Department of Defence Secretary Dennis Richardson outlined the new offer In an email to staff on Tuesday. Photo: Alex Ellinghausen
Ten months ago Dennis Richardson had “regrets” over his enterprise agreement offer to 20,000 staff.
Now the Defence Department secretary was “pleased” to almost double the pay rise on the negotiating table and keep almost all conditions which were going to be slashed.
The offer is set to put to death the threat many in Defence feared – that a two-tiered workforce would be created between civilian staff and uniformed personnel if departmental employees were not given a similar pay increase to Australian Defence Force members.
In an email to staff at noon on Tuesday, Mr Richardson outlined the new offer of a 6 per cent pay increase over three years.
Unlike the old offer, the new draft agreement on the table will not cut a day of Christmas leave or the second leave day in the agreement and will not add an extra six minutes to the working day.
There will also be no adjustment to the bottom of each salary range.
In what appeared to be an agreement designed for a quick resolution before Christmas, much of the pay rise would be front-loaded with a 3 per cent increase to start as the agreement begins.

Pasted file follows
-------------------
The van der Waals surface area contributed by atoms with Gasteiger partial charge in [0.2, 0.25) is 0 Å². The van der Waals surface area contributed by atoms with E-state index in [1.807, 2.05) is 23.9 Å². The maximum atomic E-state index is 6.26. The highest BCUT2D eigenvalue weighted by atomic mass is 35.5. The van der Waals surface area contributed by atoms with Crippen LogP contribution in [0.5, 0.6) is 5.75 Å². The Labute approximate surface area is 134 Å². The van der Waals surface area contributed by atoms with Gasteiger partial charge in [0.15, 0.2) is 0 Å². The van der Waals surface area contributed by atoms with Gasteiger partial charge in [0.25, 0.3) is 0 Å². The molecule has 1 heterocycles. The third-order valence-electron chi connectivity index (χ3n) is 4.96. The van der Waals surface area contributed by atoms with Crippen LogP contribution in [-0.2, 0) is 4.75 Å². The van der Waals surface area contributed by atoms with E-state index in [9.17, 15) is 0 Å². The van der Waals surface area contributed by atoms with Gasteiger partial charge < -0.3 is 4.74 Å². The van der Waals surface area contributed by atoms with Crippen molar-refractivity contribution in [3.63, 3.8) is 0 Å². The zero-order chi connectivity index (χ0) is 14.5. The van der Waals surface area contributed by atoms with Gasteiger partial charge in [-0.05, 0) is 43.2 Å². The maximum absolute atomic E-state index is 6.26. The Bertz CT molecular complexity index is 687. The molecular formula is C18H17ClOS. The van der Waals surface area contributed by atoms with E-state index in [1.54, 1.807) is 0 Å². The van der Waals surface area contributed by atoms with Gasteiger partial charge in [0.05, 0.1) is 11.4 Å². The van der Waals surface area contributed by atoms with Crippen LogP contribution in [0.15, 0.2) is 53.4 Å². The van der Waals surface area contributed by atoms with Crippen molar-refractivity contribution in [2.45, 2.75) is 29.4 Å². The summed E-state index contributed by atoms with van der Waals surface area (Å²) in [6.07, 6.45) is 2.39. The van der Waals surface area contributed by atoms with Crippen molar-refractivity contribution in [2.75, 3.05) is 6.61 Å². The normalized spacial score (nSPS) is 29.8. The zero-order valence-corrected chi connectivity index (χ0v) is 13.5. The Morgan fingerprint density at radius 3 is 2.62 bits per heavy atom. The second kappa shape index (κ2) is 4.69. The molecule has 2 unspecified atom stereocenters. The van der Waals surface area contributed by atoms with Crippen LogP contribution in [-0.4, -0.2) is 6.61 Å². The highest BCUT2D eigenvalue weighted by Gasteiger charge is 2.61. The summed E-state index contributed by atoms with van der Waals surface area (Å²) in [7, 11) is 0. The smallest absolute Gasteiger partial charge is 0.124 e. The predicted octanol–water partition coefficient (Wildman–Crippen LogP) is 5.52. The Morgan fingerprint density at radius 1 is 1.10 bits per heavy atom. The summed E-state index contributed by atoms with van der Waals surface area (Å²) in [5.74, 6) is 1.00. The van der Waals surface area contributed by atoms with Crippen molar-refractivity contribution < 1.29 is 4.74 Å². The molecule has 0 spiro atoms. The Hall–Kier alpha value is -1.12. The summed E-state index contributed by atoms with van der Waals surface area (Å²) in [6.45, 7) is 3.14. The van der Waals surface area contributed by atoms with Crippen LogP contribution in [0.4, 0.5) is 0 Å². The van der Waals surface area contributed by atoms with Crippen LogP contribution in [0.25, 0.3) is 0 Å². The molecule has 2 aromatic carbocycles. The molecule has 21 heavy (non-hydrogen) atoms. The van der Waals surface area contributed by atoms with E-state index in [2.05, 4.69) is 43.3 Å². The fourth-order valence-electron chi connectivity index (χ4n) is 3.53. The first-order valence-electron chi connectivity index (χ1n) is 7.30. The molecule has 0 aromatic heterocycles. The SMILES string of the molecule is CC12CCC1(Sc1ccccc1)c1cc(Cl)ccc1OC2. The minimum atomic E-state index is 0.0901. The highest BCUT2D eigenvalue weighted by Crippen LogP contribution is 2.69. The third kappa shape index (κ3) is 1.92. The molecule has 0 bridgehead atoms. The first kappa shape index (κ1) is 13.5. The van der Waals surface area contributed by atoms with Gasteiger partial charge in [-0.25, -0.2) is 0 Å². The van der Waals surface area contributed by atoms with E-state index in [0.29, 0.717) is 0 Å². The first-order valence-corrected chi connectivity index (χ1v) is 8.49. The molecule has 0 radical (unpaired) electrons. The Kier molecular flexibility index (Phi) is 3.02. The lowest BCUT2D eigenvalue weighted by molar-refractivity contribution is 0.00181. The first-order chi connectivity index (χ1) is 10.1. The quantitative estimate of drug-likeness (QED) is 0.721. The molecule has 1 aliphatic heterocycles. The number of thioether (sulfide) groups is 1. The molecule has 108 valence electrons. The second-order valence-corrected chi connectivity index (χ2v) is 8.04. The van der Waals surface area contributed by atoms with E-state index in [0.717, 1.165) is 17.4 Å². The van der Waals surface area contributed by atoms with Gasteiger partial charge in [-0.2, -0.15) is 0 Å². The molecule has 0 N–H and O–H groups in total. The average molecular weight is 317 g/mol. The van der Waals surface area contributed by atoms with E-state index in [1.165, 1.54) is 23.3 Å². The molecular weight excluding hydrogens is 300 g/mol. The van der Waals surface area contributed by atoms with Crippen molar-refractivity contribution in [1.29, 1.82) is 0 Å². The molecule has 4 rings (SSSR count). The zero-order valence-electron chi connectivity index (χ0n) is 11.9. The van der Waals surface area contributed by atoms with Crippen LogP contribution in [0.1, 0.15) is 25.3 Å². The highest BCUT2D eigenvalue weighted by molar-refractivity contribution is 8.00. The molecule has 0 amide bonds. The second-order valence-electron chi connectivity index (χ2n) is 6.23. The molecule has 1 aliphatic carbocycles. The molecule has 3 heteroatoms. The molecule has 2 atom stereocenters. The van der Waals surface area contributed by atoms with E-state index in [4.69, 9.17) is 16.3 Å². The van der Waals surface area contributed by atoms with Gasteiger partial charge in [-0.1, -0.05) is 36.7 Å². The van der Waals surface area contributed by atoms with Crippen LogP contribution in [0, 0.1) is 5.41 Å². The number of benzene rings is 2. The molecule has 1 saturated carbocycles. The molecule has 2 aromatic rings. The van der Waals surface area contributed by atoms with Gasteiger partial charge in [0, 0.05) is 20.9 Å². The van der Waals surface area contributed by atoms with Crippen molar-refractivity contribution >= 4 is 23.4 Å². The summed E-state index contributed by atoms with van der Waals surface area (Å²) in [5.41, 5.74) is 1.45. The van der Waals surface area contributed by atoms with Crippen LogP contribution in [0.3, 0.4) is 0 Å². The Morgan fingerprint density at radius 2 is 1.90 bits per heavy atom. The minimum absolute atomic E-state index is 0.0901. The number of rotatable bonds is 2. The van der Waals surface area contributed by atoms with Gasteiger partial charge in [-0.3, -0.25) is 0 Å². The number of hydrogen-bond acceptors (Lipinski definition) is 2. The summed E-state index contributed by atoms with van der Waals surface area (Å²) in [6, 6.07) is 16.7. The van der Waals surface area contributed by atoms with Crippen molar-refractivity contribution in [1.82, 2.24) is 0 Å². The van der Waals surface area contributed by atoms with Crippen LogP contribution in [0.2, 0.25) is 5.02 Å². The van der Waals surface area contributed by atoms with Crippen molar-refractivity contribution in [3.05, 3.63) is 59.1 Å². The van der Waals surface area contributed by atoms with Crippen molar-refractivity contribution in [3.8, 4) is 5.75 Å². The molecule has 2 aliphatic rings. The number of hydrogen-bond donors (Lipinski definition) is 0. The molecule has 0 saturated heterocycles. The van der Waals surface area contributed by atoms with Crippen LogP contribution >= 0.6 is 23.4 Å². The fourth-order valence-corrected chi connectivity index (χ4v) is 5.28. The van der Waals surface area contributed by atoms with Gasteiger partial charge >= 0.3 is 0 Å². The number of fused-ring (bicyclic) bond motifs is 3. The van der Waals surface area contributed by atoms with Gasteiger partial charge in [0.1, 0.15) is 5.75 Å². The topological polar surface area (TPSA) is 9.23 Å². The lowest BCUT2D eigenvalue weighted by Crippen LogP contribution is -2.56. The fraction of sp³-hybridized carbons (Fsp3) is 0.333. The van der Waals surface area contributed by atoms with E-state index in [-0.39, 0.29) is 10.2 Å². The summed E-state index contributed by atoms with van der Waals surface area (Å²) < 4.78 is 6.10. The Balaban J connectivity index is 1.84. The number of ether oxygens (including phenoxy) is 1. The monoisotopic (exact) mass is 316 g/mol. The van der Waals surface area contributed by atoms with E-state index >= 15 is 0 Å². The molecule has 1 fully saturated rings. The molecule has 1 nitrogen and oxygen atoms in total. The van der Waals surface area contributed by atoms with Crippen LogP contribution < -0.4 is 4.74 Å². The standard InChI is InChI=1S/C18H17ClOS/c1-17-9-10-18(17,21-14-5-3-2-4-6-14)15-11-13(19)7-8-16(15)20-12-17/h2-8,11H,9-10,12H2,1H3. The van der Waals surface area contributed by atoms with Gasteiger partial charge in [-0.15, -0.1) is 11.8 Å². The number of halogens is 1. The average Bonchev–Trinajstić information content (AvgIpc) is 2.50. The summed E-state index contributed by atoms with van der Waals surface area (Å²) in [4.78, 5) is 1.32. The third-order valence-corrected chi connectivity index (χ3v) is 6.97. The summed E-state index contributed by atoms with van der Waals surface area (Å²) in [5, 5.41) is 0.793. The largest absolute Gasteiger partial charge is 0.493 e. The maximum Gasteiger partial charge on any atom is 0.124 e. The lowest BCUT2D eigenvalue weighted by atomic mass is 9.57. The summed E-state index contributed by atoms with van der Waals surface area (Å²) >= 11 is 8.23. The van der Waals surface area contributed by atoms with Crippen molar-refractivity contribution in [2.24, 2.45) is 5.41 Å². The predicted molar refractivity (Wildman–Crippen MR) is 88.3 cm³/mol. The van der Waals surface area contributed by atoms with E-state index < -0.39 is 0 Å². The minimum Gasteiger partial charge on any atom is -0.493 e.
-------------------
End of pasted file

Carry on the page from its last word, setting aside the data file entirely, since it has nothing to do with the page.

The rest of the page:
Another 2 per cent would be added in the second year and 1 per cent in the final year.
“We propose to retain core terms and conditions in the current agreement,” Mr Richardson said.
“This includes retaining 20 days of annual leave, 15 days of personal leave, 14 weeks of maternity leave, parental leave as well as all allowances and access to part-time, flexitime and flexible work arrangements.”
The performance progression rate previously set at 4.2 per cent will be returned to 3.8 per cent.
The progression rate is a pay increase for good performance and under the old offer was going to drop back to 2 per cent.
In February Mr Richardson wrote to staff: “I regret that the pay offer is significantly below the outcome for ADF personnel which, as you know, is 4.5 per cent over three years, and with zero productivity offsets.”
Not long after he wrote this the ADF pay increase was lifted to 2 per cent a year.